MATTERS OF THE MIND – a series which examines the clinician’s bible for diagnosing mental disorders, the DSM, and the controversy surrounding the forthcoming fifth edition.
For autistic people and their families, getting an autism diagnosis is just the first step in a long struggle to access much-needed intervention, support, and appropriate education.
In Australia, as in many countries, autism diagnoses are made according to criteria laid out in the Diagnostic and Statistical Manual of Mental Disorders (DSM). The latest update to the manual, the DSM-5, is due for publication in May 2013 and will bring significant changes to the definition and diagnosis of autism.
These changes reflect a continually evolving understanding of autism, as well as a desire to make autism diagnosis simpler and more reliable.
But the DSM-5 remains highly controversial. In a recent letter to the Journal of Autism and Developmental Disorders, a group of 30 autism researchers called for the changes to be postponed until their real world implications are better understood.
The current edition of the diagnostic rules, the DSM-IV, has been in force since 1994 and is certainly ripe for an overhaul.
Under the DSM-IV, autism diagnosis involves a complex and confusing “pick'n'mix” process. The manual describes 12 autistic “symptoms” divided into three broad categories: social interaction, communication, and repetitive and restricted behaviours. Depending on the particular combination of symptoms present, a person may be given a diagnosis of autistic disorder, Asperger’s disorder, or PDD-NOS (pervasive developmental disorder not otherwise specified).
But these diagnoses are not applied consistently in clinical practice. A recent study found that the clinic where a child goes to be diagnosed is one of the best predictors of the diagnosis they ultimately receive.
The DSM-5 brings two major simplifications: the three diagnoses will be rolled into a single diagnosis, autism spectrum disorder; and social and communication difficulties will be merged into a single category.
Most researchers agree the changes make sense, at least in theory. But there are genuine concerns that some people, particularly those with Asperger’s or PDD-NOS, may miss out on a diagnosis – and access to the support they need.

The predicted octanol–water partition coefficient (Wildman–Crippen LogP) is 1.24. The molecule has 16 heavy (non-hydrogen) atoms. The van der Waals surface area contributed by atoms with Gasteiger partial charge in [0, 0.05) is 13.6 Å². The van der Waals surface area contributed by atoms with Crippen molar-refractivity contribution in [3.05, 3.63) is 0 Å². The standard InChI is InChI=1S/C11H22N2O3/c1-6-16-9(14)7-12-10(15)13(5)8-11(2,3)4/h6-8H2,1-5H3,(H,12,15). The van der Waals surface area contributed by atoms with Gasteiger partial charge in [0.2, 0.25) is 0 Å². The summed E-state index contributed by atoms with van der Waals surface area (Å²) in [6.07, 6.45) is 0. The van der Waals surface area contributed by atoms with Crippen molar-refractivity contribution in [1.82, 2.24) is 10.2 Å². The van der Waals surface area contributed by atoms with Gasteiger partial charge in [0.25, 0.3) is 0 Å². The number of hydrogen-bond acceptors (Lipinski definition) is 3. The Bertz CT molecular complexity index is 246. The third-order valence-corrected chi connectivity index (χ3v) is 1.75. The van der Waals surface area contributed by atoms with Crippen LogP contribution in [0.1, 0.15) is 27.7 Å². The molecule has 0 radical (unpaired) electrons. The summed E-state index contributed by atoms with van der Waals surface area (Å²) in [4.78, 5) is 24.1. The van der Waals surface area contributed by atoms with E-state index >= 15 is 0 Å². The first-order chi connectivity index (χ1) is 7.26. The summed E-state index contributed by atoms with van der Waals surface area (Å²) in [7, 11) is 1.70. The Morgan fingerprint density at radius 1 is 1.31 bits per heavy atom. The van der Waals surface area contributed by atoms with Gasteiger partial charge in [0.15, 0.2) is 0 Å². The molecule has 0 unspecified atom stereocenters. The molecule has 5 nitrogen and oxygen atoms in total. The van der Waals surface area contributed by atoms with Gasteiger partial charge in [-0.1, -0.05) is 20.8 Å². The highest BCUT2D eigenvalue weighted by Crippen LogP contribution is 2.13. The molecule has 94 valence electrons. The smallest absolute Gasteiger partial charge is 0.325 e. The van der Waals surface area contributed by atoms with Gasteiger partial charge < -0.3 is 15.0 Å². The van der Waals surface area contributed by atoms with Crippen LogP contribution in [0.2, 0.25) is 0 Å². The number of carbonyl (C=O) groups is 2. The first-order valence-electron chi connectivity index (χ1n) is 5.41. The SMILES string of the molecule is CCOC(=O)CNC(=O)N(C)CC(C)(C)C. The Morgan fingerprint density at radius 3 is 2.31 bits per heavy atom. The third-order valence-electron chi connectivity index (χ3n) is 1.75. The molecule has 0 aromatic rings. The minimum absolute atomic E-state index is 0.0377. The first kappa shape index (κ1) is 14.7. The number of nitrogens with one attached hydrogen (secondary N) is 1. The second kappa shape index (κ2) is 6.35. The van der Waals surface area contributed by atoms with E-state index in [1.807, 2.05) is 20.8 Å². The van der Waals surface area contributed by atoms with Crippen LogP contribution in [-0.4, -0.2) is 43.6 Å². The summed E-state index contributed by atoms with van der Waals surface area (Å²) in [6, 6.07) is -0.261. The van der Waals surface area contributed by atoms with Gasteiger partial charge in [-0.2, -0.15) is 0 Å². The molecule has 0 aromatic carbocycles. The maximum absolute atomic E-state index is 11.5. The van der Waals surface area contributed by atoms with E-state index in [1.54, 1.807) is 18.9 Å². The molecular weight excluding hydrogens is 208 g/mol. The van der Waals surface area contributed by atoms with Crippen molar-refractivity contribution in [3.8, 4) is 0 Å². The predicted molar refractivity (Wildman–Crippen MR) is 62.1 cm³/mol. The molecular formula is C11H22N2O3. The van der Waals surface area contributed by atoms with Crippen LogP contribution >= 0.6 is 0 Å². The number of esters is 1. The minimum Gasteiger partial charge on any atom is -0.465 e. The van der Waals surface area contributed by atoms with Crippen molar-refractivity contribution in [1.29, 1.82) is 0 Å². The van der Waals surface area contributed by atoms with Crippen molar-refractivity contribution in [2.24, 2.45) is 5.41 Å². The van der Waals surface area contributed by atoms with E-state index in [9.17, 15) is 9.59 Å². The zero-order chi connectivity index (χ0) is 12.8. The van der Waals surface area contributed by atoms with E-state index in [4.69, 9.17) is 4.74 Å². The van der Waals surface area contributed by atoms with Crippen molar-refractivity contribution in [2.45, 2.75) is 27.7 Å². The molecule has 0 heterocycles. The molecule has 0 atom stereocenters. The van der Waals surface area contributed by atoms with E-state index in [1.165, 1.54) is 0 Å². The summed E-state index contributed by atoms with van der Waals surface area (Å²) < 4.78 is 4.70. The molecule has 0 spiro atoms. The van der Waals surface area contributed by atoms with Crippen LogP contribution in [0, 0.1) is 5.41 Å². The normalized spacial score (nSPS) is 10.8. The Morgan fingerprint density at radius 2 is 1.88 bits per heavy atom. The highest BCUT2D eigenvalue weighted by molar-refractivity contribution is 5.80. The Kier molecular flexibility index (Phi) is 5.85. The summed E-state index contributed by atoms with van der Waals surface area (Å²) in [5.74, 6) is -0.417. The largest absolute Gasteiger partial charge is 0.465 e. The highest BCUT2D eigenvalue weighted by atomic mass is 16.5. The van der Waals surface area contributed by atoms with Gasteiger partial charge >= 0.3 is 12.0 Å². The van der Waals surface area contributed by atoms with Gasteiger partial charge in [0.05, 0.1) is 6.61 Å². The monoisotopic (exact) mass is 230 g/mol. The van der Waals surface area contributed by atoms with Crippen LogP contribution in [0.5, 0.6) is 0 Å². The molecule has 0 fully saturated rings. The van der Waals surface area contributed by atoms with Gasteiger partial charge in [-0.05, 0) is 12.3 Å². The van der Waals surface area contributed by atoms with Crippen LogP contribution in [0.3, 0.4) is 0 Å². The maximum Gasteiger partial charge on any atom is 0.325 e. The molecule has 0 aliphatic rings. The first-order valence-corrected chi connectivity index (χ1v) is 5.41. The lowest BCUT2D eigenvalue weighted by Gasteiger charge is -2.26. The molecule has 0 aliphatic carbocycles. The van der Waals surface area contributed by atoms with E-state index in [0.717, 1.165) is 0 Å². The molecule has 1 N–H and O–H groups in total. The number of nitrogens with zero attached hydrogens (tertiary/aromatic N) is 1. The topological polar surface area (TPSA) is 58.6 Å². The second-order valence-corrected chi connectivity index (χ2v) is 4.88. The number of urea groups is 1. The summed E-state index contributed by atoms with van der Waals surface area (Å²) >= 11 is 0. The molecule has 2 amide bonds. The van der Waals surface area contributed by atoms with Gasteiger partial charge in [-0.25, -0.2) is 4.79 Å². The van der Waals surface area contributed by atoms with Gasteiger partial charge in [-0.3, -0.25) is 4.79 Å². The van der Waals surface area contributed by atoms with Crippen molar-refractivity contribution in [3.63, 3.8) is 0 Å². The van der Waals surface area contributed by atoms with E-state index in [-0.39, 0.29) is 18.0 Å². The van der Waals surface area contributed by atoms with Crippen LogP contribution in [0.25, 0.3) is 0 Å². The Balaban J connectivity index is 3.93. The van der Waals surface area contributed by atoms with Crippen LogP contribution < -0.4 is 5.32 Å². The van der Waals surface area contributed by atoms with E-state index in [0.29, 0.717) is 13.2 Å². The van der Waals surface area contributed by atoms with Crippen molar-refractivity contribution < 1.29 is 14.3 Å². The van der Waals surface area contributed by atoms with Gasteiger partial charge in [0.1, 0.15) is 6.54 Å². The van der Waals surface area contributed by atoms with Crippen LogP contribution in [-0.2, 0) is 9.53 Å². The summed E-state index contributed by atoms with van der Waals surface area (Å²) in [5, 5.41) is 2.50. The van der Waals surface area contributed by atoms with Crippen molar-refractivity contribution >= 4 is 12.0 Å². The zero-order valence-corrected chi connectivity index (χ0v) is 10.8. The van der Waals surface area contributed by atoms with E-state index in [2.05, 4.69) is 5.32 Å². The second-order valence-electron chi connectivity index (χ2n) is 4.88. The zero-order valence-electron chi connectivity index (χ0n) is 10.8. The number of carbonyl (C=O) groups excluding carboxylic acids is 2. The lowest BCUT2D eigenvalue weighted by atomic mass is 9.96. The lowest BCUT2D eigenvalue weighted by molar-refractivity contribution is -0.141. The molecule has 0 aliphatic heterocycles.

In a 2011 study, Will Mandy and colleagues at University College London identified a subgroup of children who experience serious social and communication difficulties but don’t show repetitive or restricted behaviours. Under the DSM-IV, they qualify for a diagnosis of PDD-NOS. Under the DSM-5, they would probably miss out. They might qualify for a new diagnosis, social communication disorder, but there are currently no guarantees that assistance will be available for people with this diagnosis.
Effects of the DSM-5 on autism rates
These fears appeared to be confirmed by a study published earlier this year by James McPartland and colleagues at Yale University. By recoding data collected during the development of the DSM-IV, they determined that many kids diagnosed with Asperger’s or PDD-NOS would not meet the new DSM-5 criteria.
However, the Yale study’s recoding is problematic because the items in the new DSM-5 criteria don’t neatly map onto the questions that were asked during development of the DSM-IV.
More recently, a paper published by Marisela Huerta and colleagues at Cornell University reached very different conclusions. The Cornell group recoded information from two “gold standard” diagnostic tools and, in contrast to the Yale study, found that 96% of children originally diagnosed with Asperger’s or PDD-NOS would meet DSM-5 criteria for autism spectrum disorder.
But again there are concerns. The same recoding process also gave the majority of non-autistic children an autism spectrum disorder diagnosis.
Perhaps the clearest evidence to date comes from a relatively small study, conducted by Vicki Gibbs and colleagues at Autism Spectrum Australia. Rather than recoding old data, they used DSM-IV and DSM-5 criteria to assess 132 children referred to their diagnostic team. Thirty-four of the children received a DSM-IV diagnosis of PDD-NOS, but only half of these met criteria for Autism Spectrum Disorder in the DSM-5.
Clearly, the issues surrounding autism and the DSM-5 are far from settled. Official “field trials” of the DSM-5 are currently underway. However, the true consequences may not become apparent until after the manual comes into force. A welcome change from previous editions is that DSM-5 will be regularly updated, so we can look forward to bug-fixes in DSM-5.1.
And despite all the fuss, it’s possible that nothing much will change. As a number of practising clinicians have told me, their main objective is to address the person’s needs. Diagnosis is a means to an end and the proposed changes still allow a lot of flexibility in interpretation.
More than anything, the DSM-5 debate highlights the subjective and somewhat arbitrary nature of autism diagnosis and definitions. In a revealing commentary, the DSM-5 neurodevelopmental disorders work group wrote of the need to evaluate DSM-5 against “the true gold standard of expert clinical diagnoses”. For now at least, autism diagnosis remains an art rather than a science.
This is the seventh part of our series Matters of the Mind. To read the other instalments, follow the links below: